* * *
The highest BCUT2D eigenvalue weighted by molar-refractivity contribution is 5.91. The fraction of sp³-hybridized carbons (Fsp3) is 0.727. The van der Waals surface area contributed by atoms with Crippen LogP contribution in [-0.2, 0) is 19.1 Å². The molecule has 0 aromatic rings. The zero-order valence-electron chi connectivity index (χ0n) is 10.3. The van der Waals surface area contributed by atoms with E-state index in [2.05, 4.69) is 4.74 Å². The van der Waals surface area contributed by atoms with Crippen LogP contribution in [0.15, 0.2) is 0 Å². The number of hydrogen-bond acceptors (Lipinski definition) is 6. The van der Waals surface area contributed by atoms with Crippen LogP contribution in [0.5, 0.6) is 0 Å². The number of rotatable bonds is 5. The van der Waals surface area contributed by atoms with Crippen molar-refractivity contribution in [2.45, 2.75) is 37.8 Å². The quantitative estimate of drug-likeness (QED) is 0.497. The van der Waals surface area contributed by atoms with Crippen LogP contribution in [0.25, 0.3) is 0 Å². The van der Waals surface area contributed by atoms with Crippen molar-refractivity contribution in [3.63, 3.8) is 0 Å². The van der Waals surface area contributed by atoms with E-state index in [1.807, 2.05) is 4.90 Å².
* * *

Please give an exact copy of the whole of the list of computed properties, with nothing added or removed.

The highest BCUT2D eigenvalue weighted by molar-refractivity contribution is 5.91. The fraction of sp³-hybridized carbons (Fsp3) is 0.727. The van der Waals surface area contributed by atoms with Crippen LogP contribution in [-0.2, 0) is 19.1 Å². The molecule has 0 aromatic rings. The zero-order valence-electron chi connectivity index (χ0n) is 10.3. The van der Waals surface area contributed by atoms with E-state index in [2.05, 4.69) is 4.74 Å². The van der Waals surface area contributed by atoms with Crippen LogP contribution in [0.15, 0.2) is 0 Å². The number of hydrogen-bond acceptors (Lipinski definition) is 6. The van der Waals surface area contributed by atoms with Crippen LogP contribution in [0.5, 0.6) is 0 Å². The number of rotatable bonds is 5. The van der Waals surface area contributed by atoms with Crippen molar-refractivity contribution in [2.45, 2.75) is 37.8 Å². The quantitative estimate of drug-likeness (QED) is 0.497. The van der Waals surface area contributed by atoms with Crippen LogP contribution in [0.25, 0.3) is 0 Å². The van der Waals surface area contributed by atoms with Crippen molar-refractivity contribution in [3.63, 3.8) is 0 Å². The van der Waals surface area contributed by atoms with E-state index in [1.807, 2.05) is 4.90 Å².